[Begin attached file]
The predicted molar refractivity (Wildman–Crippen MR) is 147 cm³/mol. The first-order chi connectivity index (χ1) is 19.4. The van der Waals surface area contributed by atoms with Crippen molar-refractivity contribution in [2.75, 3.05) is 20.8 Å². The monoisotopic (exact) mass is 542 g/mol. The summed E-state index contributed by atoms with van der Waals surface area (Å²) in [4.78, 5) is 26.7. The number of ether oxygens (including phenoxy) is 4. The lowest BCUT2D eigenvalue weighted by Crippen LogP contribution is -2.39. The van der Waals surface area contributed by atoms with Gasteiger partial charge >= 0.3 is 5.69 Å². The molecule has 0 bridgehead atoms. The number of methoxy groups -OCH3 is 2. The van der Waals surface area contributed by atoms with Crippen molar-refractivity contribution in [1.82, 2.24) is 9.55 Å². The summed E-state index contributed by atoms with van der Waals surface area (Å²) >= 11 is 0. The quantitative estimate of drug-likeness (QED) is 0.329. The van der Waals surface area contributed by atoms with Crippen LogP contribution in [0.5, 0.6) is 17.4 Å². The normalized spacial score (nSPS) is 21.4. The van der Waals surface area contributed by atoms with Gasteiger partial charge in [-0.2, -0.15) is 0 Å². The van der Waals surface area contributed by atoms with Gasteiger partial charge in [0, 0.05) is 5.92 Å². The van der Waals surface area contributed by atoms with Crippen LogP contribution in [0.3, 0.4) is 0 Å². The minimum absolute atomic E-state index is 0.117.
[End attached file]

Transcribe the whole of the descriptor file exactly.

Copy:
The predicted molar refractivity (Wildman–Crippen MR) is 147 cm³/mol. The first-order chi connectivity index (χ1) is 19.4. The van der Waals surface area contributed by atoms with Crippen molar-refractivity contribution in [2.75, 3.05) is 20.8 Å². The monoisotopic (exact) mass is 542 g/mol. The summed E-state index contributed by atoms with van der Waals surface area (Å²) in [4.78, 5) is 26.7. The number of ether oxygens (including phenoxy) is 4. The lowest BCUT2D eigenvalue weighted by Crippen LogP contribution is -2.39. The van der Waals surface area contributed by atoms with Gasteiger partial charge >= 0.3 is 5.69 Å². The molecule has 0 bridgehead atoms. The number of methoxy groups -OCH3 is 2. The van der Waals surface area contributed by atoms with Crippen molar-refractivity contribution in [1.82, 2.24) is 9.55 Å². The summed E-state index contributed by atoms with van der Waals surface area (Å²) >= 11 is 0. The quantitative estimate of drug-likeness (QED) is 0.329. The van der Waals surface area contributed by atoms with Crippen LogP contribution in [0.5, 0.6) is 17.4 Å². The normalized spacial score (nSPS) is 21.4. The van der Waals surface area contributed by atoms with Gasteiger partial charge in [-0.2, -0.15) is 0 Å². The van der Waals surface area contributed by atoms with Gasteiger partial charge in [0, 0.05) is 5.92 Å². The van der Waals surface area contributed by atoms with Crippen LogP contribution in [0.3, 0.4) is 0 Å². The minimum absolute atomic E-state index is 0.117.